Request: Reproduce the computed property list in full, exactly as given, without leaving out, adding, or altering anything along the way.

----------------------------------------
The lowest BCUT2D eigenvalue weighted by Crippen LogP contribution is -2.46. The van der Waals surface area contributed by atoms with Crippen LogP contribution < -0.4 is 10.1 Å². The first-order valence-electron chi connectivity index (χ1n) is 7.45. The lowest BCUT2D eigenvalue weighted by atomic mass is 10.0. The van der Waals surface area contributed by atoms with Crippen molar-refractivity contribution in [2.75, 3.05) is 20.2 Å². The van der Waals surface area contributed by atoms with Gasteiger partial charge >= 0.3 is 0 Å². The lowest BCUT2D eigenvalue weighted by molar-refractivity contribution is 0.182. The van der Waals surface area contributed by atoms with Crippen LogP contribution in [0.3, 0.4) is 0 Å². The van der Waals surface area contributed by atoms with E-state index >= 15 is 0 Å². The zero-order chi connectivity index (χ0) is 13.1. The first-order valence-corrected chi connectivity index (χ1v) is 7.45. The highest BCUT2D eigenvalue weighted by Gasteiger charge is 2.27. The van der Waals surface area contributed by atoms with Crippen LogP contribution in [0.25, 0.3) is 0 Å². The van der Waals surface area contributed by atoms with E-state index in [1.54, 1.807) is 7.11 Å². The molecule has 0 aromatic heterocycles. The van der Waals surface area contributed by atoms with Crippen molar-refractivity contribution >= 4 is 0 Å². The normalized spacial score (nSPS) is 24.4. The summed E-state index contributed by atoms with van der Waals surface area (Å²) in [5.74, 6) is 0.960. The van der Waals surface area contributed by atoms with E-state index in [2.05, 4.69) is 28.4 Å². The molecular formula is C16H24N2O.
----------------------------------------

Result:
The lowest BCUT2D eigenvalue weighted by Crippen LogP contribution is -2.46. The van der Waals surface area contributed by atoms with Crippen LogP contribution < -0.4 is 10.1 Å². The first-order valence-electron chi connectivity index (χ1n) is 7.45. The lowest BCUT2D eigenvalue weighted by atomic mass is 10.0. The van der Waals surface area contributed by atoms with Crippen molar-refractivity contribution in [2.75, 3.05) is 20.2 Å². The van der Waals surface area contributed by atoms with Gasteiger partial charge >= 0.3 is 0 Å². The lowest BCUT2D eigenvalue weighted by molar-refractivity contribution is 0.182. The van der Waals surface area contributed by atoms with Crippen LogP contribution in [0.3, 0.4) is 0 Å². The van der Waals surface area contributed by atoms with E-state index >= 15 is 0 Å². The zero-order chi connectivity index (χ0) is 13.1. The first-order valence-corrected chi connectivity index (χ1v) is 7.45. The highest BCUT2D eigenvalue weighted by Gasteiger charge is 2.27. The van der Waals surface area contributed by atoms with Crippen LogP contribution in [0.25, 0.3) is 0 Å². The van der Waals surface area contributed by atoms with E-state index in [1.54, 1.807) is 7.11 Å². The molecule has 0 aromatic heterocycles. The van der Waals surface area contributed by atoms with Crippen molar-refractivity contribution >= 4 is 0 Å². The normalized spacial score (nSPS) is 24.4. The summed E-state index contributed by atoms with van der Waals surface area (Å²) in [5.74, 6) is 0.960. The van der Waals surface area contributed by atoms with E-state index in [2.05, 4.69) is 28.4 Å². The molecular formula is C16H24N2O.